We make SURE we have our face paint crayons for work on Monday morning. We ask our coworker with the best handwriting to write “Heather” on our left cheek and “Ashley” on our right, in honor of loved ones of people who have donated to our fundraiser. We say “Sure!!!” when our coworker asks if she can draw something else. We LOVE the flowers. We also say ‘yes, until the face paint runs out’ to “can I draw something else tomorrow?”
We spend several minutes each hour thinking about how our head is bald because of choice, not chance.
That’s it, we simply are.
I’ve decided to raise money towards St. Baldrick’s. For those not familiar with this organization, The St. Baldrick’s Foundation is a volunteer-driven charity committed to funding the most promising research to find cures for childhood cancers and give survivors long, healthy lives.
Their primary fundraising events are head shaving events. People pledge to raise a certain dollar amount in exchange for having their head shaved.
I have a very good friend whose 10 year old son (who I saw being born) has grown his hair for months so he could participate in an event. He pledged to raise $1,000 in just over a month. I was so inspired by him that I decided I would, too.
If you click on my photo, it will take you to my participant page where I welcome all donations. I’m not quite 25% towards my goal.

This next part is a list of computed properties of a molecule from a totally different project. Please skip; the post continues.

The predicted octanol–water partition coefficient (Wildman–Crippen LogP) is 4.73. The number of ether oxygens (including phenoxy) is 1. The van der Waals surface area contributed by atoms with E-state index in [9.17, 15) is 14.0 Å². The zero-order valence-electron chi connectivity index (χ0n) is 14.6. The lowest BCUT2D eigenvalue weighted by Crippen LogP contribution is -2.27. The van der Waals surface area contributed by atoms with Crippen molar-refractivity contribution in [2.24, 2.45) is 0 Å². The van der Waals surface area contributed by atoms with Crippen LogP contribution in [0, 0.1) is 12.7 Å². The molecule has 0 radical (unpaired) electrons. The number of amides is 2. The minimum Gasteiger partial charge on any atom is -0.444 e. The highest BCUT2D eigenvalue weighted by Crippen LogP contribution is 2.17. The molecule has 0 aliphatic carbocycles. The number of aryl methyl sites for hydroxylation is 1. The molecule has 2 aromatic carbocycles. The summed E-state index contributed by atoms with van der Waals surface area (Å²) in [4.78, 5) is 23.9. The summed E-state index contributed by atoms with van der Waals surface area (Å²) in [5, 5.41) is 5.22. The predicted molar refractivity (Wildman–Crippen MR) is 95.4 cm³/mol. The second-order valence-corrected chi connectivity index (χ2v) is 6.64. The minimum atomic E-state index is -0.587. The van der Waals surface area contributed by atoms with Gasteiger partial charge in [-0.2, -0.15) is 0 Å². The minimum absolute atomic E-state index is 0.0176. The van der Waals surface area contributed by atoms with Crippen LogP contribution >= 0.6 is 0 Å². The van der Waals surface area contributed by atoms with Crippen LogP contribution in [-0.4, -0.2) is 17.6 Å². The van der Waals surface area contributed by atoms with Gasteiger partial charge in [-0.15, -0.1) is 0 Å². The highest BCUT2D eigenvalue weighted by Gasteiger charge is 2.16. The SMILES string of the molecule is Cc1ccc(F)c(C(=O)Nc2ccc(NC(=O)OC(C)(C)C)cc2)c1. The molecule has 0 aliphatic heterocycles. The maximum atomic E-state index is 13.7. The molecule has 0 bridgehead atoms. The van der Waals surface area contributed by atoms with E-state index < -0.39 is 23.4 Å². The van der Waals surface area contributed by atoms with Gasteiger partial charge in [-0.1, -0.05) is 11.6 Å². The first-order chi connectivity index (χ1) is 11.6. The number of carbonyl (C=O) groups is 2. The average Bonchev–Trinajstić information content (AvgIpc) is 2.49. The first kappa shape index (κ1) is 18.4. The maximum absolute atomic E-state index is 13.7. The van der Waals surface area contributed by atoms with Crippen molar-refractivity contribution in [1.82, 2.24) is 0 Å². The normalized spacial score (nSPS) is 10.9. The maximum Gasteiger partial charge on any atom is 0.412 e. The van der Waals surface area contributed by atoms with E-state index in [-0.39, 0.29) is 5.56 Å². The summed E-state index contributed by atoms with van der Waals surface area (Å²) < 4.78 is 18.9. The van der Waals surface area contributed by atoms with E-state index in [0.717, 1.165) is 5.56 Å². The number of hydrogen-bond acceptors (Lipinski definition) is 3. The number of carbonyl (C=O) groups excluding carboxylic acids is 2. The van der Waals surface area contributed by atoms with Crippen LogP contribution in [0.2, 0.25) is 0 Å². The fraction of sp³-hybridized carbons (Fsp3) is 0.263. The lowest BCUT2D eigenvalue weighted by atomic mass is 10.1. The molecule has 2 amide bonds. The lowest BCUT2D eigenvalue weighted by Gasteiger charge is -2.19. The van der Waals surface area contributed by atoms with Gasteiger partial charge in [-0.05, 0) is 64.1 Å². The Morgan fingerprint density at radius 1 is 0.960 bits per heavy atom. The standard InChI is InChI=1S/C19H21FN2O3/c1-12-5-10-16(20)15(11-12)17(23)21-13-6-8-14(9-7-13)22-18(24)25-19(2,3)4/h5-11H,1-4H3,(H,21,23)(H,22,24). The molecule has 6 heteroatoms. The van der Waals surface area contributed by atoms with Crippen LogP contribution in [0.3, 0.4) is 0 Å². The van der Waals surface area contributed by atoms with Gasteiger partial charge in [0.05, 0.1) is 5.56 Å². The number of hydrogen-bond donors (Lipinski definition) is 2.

And the picture: I’m a brunette. When I decided a few weeks ago to take part in this great cause, I stopped styling my hair. Last Friday as I was getting ready for work, as I’m looking at myself in the mirror I realized I’m having my head shaved in three weeks!! This means I can do whatever I want to it, because it’s all coming off!!! What a bonus! I’m shaving my head by choice to help benefit those who lose their hair by chance, and I’m gifted with the opportunity to do what I’ve always wanted to do but haven’t due to my career and job position (I am an LPN and office manager for a family practice office in New York).
The cool thing is not only is my boyfriend behind me, he’s going to help me two-tone my hair. I did the peroxide thing Saturday evening, which made church on Sunday interesting. Three people came up to introduce themselves to me, not realizing it was me. Tonight, we are dyeing one side of my hair bright purple and the other side bright aqua. Woo Hoo! The hair won’t last very long, but the enjoyment of it and the gratitude for an opportunity to help others will last a VERY long time.
I encourage you to give giving a try, and see what it frees you up for. And if you can donate to my St. Baldrick’s page, it’s most appreciated.